Built environment experts and other stakeholders have canvassed best ways to overcome housing and mortgage challenges in order to enhance home ownership among Nigerians and promote economic growth.
Real estate developers, architects, builders, promoters of building materials, bankers, policymakers and mortgage providers among others, called on the government to look at funding issues among other impediments to affordable housing delivery.
The experts, who converged on Abuja for a week long housing show, listed inadequate finance, high cost of fund and building materials, poor land administration, lack of creativity in architectural design and difficulty in accessing land as knotty issues militating against affordable housing delivery.
Themed: “Driving Growth and Sustainability in Nigeria Housing and Mortgage Markets through Improving Structures and Policies for Impact,” the forum was organised by Festus Adebayo-led Fesadeb Communications Limited.
Speaking at the forum, President of Real Estate Development Association of Nigeria (REDAN), Chime Ugochukwu, a surveyor, identified poor land administration process as one of the knotty issues in the sector.
According to Chime, land has a lot of characters such as registration, titling and restiveness in some communities, and in some places housing developers cannot have access to the land due to these issues. He tasked stakeholders to come up with recommendations that will enhance housing development in the country.
The REDAN boss also called for vibrant policy to accommodate interest of financiers and investors not contained in existing laws and policies in the country. According to him, the 1999 Nigerian Constitution, Section 16, under the Fundamental Objectives of State Policy, compelled the country to provide suitable shelter for all citizens.
He urged the government to see housing provision as its primary responsibility by making policy framework and creating the enabling environment for real estate business to thrive.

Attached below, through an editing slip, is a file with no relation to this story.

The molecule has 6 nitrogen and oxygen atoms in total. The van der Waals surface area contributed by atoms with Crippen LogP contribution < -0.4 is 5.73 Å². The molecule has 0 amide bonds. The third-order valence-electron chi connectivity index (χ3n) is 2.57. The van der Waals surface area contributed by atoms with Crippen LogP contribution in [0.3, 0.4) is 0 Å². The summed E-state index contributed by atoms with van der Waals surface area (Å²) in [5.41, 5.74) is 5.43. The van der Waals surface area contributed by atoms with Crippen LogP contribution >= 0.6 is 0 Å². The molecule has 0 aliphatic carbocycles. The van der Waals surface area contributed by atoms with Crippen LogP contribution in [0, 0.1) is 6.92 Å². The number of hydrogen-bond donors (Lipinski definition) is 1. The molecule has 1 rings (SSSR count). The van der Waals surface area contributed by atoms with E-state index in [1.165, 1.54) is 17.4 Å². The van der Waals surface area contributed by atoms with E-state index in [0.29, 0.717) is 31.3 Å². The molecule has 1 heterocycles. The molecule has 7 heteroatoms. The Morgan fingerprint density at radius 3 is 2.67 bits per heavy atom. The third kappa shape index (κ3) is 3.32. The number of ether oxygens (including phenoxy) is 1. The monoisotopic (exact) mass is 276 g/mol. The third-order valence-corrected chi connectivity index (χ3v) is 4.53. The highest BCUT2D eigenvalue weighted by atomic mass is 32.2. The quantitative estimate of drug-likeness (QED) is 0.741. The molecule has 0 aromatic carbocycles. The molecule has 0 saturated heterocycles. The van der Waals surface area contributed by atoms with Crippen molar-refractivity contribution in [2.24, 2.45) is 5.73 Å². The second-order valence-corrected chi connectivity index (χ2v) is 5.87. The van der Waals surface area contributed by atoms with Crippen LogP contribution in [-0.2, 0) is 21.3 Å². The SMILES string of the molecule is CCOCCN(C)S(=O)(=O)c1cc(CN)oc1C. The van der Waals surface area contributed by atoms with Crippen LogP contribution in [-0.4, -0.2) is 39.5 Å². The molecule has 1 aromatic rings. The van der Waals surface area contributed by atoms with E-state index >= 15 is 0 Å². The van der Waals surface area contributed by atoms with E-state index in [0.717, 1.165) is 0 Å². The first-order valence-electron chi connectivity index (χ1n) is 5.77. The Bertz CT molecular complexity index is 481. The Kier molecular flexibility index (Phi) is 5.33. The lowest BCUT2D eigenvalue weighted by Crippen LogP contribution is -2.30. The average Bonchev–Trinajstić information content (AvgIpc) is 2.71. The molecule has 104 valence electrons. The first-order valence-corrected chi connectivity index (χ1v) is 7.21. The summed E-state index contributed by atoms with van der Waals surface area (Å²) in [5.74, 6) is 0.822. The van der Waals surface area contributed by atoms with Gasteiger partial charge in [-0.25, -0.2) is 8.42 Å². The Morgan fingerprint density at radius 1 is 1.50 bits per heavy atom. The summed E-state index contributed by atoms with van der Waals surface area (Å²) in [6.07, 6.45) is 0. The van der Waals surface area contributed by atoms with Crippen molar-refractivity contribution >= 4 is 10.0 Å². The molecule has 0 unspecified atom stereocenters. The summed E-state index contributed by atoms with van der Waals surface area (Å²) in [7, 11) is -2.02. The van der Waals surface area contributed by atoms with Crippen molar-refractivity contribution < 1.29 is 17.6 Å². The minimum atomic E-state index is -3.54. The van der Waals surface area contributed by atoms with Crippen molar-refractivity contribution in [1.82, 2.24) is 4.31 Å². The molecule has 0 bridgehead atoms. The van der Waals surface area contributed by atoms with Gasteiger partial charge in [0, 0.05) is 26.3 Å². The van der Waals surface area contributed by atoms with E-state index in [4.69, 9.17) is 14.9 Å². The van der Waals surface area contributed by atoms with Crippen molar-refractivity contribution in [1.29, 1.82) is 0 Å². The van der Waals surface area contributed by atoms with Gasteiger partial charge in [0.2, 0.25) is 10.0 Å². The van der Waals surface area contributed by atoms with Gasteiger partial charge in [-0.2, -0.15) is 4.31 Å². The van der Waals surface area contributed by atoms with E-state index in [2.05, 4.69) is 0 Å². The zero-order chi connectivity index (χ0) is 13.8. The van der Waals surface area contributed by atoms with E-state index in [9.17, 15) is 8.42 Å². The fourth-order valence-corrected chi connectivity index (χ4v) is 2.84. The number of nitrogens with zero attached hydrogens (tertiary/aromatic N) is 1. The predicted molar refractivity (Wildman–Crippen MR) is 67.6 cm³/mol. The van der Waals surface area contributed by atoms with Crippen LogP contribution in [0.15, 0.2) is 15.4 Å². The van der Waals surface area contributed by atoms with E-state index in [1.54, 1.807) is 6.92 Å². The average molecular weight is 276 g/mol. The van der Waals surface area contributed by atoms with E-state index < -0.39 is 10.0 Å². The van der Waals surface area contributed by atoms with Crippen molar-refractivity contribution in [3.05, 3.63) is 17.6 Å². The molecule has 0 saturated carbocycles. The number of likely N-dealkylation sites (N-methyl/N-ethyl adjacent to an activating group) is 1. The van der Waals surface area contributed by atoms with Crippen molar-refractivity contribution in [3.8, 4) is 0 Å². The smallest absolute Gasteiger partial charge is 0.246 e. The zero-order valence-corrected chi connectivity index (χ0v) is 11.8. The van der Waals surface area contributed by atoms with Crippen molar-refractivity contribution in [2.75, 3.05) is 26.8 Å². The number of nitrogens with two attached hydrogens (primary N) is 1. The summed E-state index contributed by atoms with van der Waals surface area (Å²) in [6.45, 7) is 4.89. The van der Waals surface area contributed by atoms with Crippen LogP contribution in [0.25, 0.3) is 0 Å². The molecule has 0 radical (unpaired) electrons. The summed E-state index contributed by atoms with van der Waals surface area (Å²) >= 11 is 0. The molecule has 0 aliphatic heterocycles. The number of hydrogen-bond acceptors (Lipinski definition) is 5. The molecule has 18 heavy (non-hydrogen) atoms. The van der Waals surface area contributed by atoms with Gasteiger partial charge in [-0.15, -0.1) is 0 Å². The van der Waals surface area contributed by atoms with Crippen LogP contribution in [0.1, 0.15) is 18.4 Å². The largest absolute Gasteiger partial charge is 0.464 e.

President, Nigeria Institute of Building (NIOB), Mr. Kenneth Nduka, called for effective synergy between professionals in built environment to tackle challenges of housing.
Through the synergy, he said that professionals would ensure that only standard building materials were used in the provision of affordable houses.
Ghanaian Deputy Minister of Works and Housing, Mrs. Freda Prempeh, urged African countries to boost housing development by exploring local resources to achieve local content.
The deputy minister noted that despite the fact that the continent was endowed with natural resources such as timber, clay and granites among others, these have not been harnessed for housing development.
She called on African governments to ensure collaboration with private sectors to acquire landmark and provide infrastructure needed for effective housing development.
Executive Director, Nigeria Mortgage Refinance Company (NMRC), Dr Chi Akporji, noted that NMRC had evolved a technology platform, which allowed the stakeholders and key players in the industry to come together with the goal of reducing housing cost and increase housing efficiency.
She decried cases of unoccupied houses in Abuja and other places in the country, adding that studies had revealed that the houses were used by corrupt people to dumb stolen money.
Some indigenous construction companies called on the Federal Government to assist them with loans to boost their businesses.
Managing Director of Window Story, Mrs. Helen Uchechukwu, an architect, urged government to reach out to Small and Medium Scale Enterprises (SMEs) for financial support.